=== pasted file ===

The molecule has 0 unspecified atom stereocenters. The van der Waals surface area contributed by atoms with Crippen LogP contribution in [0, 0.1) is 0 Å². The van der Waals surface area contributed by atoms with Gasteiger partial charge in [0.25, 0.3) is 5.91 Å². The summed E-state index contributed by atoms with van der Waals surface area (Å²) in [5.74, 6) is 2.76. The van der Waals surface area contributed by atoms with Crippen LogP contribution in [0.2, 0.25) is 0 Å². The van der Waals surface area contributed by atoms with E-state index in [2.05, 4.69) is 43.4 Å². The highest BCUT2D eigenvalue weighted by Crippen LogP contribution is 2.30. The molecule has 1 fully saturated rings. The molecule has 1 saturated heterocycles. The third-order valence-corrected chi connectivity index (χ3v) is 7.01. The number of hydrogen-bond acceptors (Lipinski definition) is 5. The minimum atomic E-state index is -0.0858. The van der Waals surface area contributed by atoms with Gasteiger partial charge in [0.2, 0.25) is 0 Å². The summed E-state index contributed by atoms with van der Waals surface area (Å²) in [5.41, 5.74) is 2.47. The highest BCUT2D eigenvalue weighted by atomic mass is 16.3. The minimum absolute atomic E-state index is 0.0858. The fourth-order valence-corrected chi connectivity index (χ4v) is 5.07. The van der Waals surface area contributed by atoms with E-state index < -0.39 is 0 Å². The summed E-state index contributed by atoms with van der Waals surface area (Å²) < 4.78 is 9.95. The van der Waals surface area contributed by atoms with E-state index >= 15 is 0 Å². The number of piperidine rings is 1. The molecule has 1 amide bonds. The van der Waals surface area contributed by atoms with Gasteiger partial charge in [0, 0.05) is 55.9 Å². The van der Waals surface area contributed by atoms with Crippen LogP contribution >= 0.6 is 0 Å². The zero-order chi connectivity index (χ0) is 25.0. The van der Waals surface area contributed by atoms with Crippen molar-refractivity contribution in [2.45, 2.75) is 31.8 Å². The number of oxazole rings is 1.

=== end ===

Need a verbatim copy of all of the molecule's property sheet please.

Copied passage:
The molecule has 0 unspecified atom stereocenters. The van der Waals surface area contributed by atoms with Crippen LogP contribution in [0, 0.1) is 0 Å². The van der Waals surface area contributed by atoms with Gasteiger partial charge in [0.25, 0.3) is 5.91 Å². The summed E-state index contributed by atoms with van der Waals surface area (Å²) in [5.74, 6) is 2.76. The van der Waals surface area contributed by atoms with Crippen LogP contribution in [0.2, 0.25) is 0 Å². The van der Waals surface area contributed by atoms with E-state index in [2.05, 4.69) is 43.4 Å². The highest BCUT2D eigenvalue weighted by Crippen LogP contribution is 2.30. The molecule has 1 fully saturated rings. The molecule has 1 saturated heterocycles. The third-order valence-corrected chi connectivity index (χ3v) is 7.01. The number of hydrogen-bond acceptors (Lipinski definition) is 5. The minimum atomic E-state index is -0.0858. The van der Waals surface area contributed by atoms with Gasteiger partial charge in [0.2, 0.25) is 0 Å². The summed E-state index contributed by atoms with van der Waals surface area (Å²) in [5.41, 5.74) is 2.47. The highest BCUT2D eigenvalue weighted by atomic mass is 16.3. The minimum absolute atomic E-state index is 0.0858. The fourth-order valence-corrected chi connectivity index (χ4v) is 5.07. The van der Waals surface area contributed by atoms with E-state index < -0.39 is 0 Å². The summed E-state index contributed by atoms with van der Waals surface area (Å²) < 4.78 is 9.95. The van der Waals surface area contributed by atoms with E-state index >= 15 is 0 Å². The number of piperidine rings is 1. The molecule has 1 amide bonds. The van der Waals surface area contributed by atoms with Gasteiger partial charge in [0, 0.05) is 55.9 Å². The van der Waals surface area contributed by atoms with Crippen LogP contribution >= 0.6 is 0 Å². The zero-order chi connectivity index (χ0) is 25.0. The van der Waals surface area contributed by atoms with Crippen molar-refractivity contribution in [2.45, 2.75) is 31.8 Å². The number of oxazole rings is 1.